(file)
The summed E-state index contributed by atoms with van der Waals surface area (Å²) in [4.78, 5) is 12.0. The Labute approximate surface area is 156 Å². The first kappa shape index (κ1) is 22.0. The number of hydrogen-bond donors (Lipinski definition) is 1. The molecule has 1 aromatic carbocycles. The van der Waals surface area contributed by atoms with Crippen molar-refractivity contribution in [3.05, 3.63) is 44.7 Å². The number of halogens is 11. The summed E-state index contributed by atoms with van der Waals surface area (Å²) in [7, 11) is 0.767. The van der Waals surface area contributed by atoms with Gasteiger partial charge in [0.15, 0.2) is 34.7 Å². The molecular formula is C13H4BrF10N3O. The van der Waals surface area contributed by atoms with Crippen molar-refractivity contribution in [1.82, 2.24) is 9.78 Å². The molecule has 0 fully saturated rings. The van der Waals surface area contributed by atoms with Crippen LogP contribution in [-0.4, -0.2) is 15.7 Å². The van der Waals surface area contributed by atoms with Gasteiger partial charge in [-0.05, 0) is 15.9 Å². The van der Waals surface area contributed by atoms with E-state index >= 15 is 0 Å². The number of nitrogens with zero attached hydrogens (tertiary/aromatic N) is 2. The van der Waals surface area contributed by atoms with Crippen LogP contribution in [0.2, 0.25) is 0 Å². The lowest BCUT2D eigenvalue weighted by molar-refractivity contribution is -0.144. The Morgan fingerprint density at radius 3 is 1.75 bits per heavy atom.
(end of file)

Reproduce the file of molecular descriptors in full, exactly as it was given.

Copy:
The summed E-state index contributed by atoms with van der Waals surface area (Å²) in [4.78, 5) is 12.0. The Labute approximate surface area is 156 Å². The first kappa shape index (κ1) is 22.0. The number of hydrogen-bond donors (Lipinski definition) is 1. The molecule has 1 aromatic carbocycles. The van der Waals surface area contributed by atoms with Crippen molar-refractivity contribution in [3.05, 3.63) is 44.7 Å². The number of halogens is 11. The summed E-state index contributed by atoms with van der Waals surface area (Å²) in [7, 11) is 0.767. The van der Waals surface area contributed by atoms with Gasteiger partial charge in [0.15, 0.2) is 34.7 Å². The molecular formula is C13H4BrF10N3O. The van der Waals surface area contributed by atoms with Crippen molar-refractivity contribution in [1.82, 2.24) is 9.78 Å². The molecule has 0 fully saturated rings. The van der Waals surface area contributed by atoms with Crippen LogP contribution in [-0.4, -0.2) is 15.7 Å². The van der Waals surface area contributed by atoms with Gasteiger partial charge in [-0.05, 0) is 15.9 Å². The van der Waals surface area contributed by atoms with E-state index >= 15 is 0 Å². The number of nitrogens with zero attached hydrogens (tertiary/aromatic N) is 2. The van der Waals surface area contributed by atoms with Crippen LogP contribution in [0.2, 0.25) is 0 Å². The lowest BCUT2D eigenvalue weighted by molar-refractivity contribution is -0.144. The Morgan fingerprint density at radius 3 is 1.75 bits per heavy atom.